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Your bank branch just closed. Now what?

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Gone are the days when everyone visited a bank branch regularly.

Big banks have shuttered more than 4,000 branches since 2016, and small banks with less than $1 billion dollars in assets have closed more than 500, according to S&P Global Market Intelligence.

Some banks with big geographic coverage no longer offer branches in certain towns.

While it serves 80 percent of the U.S. population, the number of counties with Bank of America branches has dropped by nearly 31 percent since 2013, according to data from the Federal Deposit Insurance Corp. A number of branches were sold to community or regional banks, but some customers have had to travel to find a branch.

Many factors explain why banks have consolidated since the financial crisis, but one thing is clear: The role of the branch is changing. More customers use digital devices, and analysts report a general increase in the use of multiple banking channels.

When the bank where you keep your checking account closes, you may be forced to make some choices. Here are your options.

What happens when branches close

Branch closures are happening across 90 percent of the country, says Christian Beaudoin, a director of research at JLL, a professional and financial services firm. Branches are largely being pulled out of rural and smaller markets that are less profitable and opened in certain suburban and urban communities.

Banks can’t close branches without regulatory approval, says James Chessen, executive vice president and chief economist at the American Bankers Association. They must prove they can continue serving markets, whether that’s through mobile banking or other initiatives.

But as branches close, banking can become less convenient.

In rural areas — where community banks struggle with declining populations, regulatory burdens and few replacements for aging managers and board members — consumers have limited options, says Julie Stackhouse, executive vice president for the Federal Reserve Bank of St. Louis. Some residents commute to other communities to visit branches or seek out alternative services like Walmart financial centers.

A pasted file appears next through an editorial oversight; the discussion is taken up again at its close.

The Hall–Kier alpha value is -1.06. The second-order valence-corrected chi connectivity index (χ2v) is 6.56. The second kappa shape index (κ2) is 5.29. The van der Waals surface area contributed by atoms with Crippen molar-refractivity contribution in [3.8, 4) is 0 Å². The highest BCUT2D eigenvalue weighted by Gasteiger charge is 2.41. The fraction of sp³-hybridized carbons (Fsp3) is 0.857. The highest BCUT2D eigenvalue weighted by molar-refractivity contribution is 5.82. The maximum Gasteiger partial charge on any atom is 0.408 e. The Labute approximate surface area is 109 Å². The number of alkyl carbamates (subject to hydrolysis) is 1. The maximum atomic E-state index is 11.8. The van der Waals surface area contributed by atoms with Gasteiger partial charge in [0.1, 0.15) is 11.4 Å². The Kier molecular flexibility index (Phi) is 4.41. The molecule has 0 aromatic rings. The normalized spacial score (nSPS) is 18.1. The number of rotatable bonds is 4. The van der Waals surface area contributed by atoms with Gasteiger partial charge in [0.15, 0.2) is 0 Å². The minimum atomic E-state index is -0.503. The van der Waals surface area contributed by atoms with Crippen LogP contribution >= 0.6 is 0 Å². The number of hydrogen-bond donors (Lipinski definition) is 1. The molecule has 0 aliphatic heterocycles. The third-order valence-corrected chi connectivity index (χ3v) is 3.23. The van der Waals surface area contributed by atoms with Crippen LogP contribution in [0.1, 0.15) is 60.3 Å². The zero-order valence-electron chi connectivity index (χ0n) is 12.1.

Coping with a closed branch

If you’re bothered by the closing of your local branch, consider trading in your bank.

Eleven percent of Americans switched banks over the course of a year, according to a survey from Accenture Consulting conducted in 2016. Having their primary bank close convenient branches was a key factor motivating consumers to move on.

In the absence of a local branch, you could stick with your bank and use its website or mobile app. Or pair an account at an online bank with one at a local bank. That way, you’ll have access to cash (and better CD rates and savings accounts).

Look out for notices from your bank about your options. PNC, if it consolidates branches, sends customers a letter and provides the communities it’s leaving with support like financial education, says bank spokeswoman Marcey Zwiebel.

Small-town banking woes

Deciding where to bank in rural areas isn’t easy when branches close.

Commuting doesn’t work for everyone. And banking online may not be possible for consumers who earn little income or who don’t have home internet or a high-speed connection, says Rob Hoxton, managing director at United Capital Financial Life Management and founder of the Rural Financial Planning Project.

For those folks, sticking with a local bank with free checking accounts might be better than using check-cashing services that charge fees, says R. Joseph Ritter, Jr., founder of Zacchaeus Financial Counseling. If there’s more than one bank around, compare rates and features.

Comparison shopping is also important if you need a loan. A financial adviser can help you find lenders who offer them, like personal loan servicers and credit unions.